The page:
Re: Different size Gondolas ?

by puerto_lover

There are often queues of gondola waiting to pass under the Bridge of Sighs. I don't see any joy in all that, especially at the prices mentioned. If you want good value gondola rides then just ride the Traghetto across the Grand Canal. For 50 centimos you can tell all your friends that "Yes, I had a wonderful gondola ride"

Travel Tips for Venice

Alley - Calle - - - Orientation skills

by sinoda

Venice is not your average city with a nicely layed out (rectangular) city plan. Venice has only a few very staright streets, if streets at all.

The alleys are almost randomly winding around canals and houses. So it is pretty hard to navigate your way through those alleys.

My piece of advice: check out the city map and learn ie where P Roma, Rialto, Accademia, S Marco and the Park is and how they are situated in respect to each other, so you can grasp the city in a larger scale - during day time look for the sun and how the shadows fall, this helps you to remember where roughly is north, south, east and west... and the spot you are heading to going to a piazza off the VERY centre (S Marco), spinning around with eyes closed, then trying to get to a certain place without a map...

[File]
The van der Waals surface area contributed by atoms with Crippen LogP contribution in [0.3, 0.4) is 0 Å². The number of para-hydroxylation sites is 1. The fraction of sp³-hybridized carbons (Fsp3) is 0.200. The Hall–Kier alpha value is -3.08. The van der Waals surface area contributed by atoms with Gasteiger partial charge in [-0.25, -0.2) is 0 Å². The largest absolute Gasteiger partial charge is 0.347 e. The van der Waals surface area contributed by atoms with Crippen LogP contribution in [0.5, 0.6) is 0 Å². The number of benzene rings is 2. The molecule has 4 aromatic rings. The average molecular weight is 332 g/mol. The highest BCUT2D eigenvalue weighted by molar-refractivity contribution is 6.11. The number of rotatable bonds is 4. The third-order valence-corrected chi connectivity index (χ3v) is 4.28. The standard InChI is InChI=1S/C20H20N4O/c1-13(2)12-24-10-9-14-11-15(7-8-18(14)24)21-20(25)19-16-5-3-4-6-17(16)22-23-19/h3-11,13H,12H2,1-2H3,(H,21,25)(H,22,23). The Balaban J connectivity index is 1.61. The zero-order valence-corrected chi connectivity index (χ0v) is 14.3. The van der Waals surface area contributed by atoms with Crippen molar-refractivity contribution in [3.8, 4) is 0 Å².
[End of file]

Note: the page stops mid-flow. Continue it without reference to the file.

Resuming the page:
Glorious Display

by tpal

Carol and I love flowers. From May through September much of our time is spent working in and enjoying our garden. The payoff is fresh flowers inside our house as well. As the garden fades Carol heads off to the flower shop to fill her vases. Around here the flower shops are in the supermarkets or in small hard to find little storefronts but in Venice and in other Italian cities the shops are anything but obscure.

This flower shop in Cannaregio was typical but hardly ordinary. The variety and quality of the flowers was first rate but what really impressed us was the marketing. To promote their goods in the best possible way, the shop keepers appear to place their entire inventory out on the street. The effect was stunning. The "take-it-out...take-it-in" effort must be worth it. It's certainly an eye catcher!